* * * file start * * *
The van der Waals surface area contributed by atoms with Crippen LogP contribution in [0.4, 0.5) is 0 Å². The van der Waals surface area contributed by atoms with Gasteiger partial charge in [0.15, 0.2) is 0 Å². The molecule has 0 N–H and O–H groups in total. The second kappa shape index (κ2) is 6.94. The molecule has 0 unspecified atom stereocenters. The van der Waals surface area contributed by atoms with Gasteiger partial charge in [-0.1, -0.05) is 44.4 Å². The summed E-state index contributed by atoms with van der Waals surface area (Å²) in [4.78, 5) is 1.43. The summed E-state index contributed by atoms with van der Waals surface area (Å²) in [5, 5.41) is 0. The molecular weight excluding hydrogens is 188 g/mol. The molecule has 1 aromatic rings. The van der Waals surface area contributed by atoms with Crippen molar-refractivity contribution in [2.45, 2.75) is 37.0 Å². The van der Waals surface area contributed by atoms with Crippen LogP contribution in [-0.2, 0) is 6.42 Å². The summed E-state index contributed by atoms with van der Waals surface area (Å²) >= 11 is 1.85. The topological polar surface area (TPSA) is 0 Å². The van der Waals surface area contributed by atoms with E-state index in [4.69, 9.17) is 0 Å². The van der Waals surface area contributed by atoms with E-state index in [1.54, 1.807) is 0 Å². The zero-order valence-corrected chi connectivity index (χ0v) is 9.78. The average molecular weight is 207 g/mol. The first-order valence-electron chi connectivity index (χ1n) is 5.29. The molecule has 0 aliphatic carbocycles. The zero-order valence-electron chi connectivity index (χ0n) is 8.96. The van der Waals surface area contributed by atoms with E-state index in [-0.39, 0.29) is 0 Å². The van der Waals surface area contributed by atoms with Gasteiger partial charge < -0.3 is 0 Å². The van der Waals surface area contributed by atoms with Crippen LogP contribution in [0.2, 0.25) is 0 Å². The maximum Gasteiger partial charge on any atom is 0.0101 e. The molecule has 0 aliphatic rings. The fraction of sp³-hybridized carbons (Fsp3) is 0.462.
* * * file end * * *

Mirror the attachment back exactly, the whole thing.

The van der Waals surface area contributed by atoms with Crippen LogP contribution in [0.4, 0.5) is 0 Å². The van der Waals surface area contributed by atoms with Gasteiger partial charge in [0.15, 0.2) is 0 Å². The molecule has 0 N–H and O–H groups in total. The second kappa shape index (κ2) is 6.94. The molecule has 0 unspecified atom stereocenters. The van der Waals surface area contributed by atoms with Gasteiger partial charge in [-0.1, -0.05) is 44.4 Å². The summed E-state index contributed by atoms with van der Waals surface area (Å²) in [4.78, 5) is 1.43. The summed E-state index contributed by atoms with van der Waals surface area (Å²) in [5, 5.41) is 0. The molecular weight excluding hydrogens is 188 g/mol. The molecule has 1 aromatic rings. The van der Waals surface area contributed by atoms with Crippen molar-refractivity contribution in [2.45, 2.75) is 37.0 Å². The van der Waals surface area contributed by atoms with Crippen LogP contribution in [-0.2, 0) is 6.42 Å². The summed E-state index contributed by atoms with van der Waals surface area (Å²) >= 11 is 1.85. The topological polar surface area (TPSA) is 0 Å². The van der Waals surface area contributed by atoms with E-state index in [4.69, 9.17) is 0 Å². The van der Waals surface area contributed by atoms with E-state index in [1.54, 1.807) is 0 Å². The zero-order valence-corrected chi connectivity index (χ0v) is 9.78. The average molecular weight is 207 g/mol. The first-order valence-electron chi connectivity index (χ1n) is 5.29. The molecule has 0 aliphatic carbocycles. The zero-order valence-electron chi connectivity index (χ0n) is 8.96. The van der Waals surface area contributed by atoms with E-state index in [-0.39, 0.29) is 0 Å². The van der Waals surface area contributed by atoms with Gasteiger partial charge < -0.3 is 0 Å². The van der Waals surface area contributed by atoms with Crippen LogP contribution in [0.2, 0.25) is 0 Å². The maximum Gasteiger partial charge on any atom is 0.0101 e. The molecule has 0 aliphatic rings. The fraction of sp³-hybridized carbons (Fsp3) is 0.462.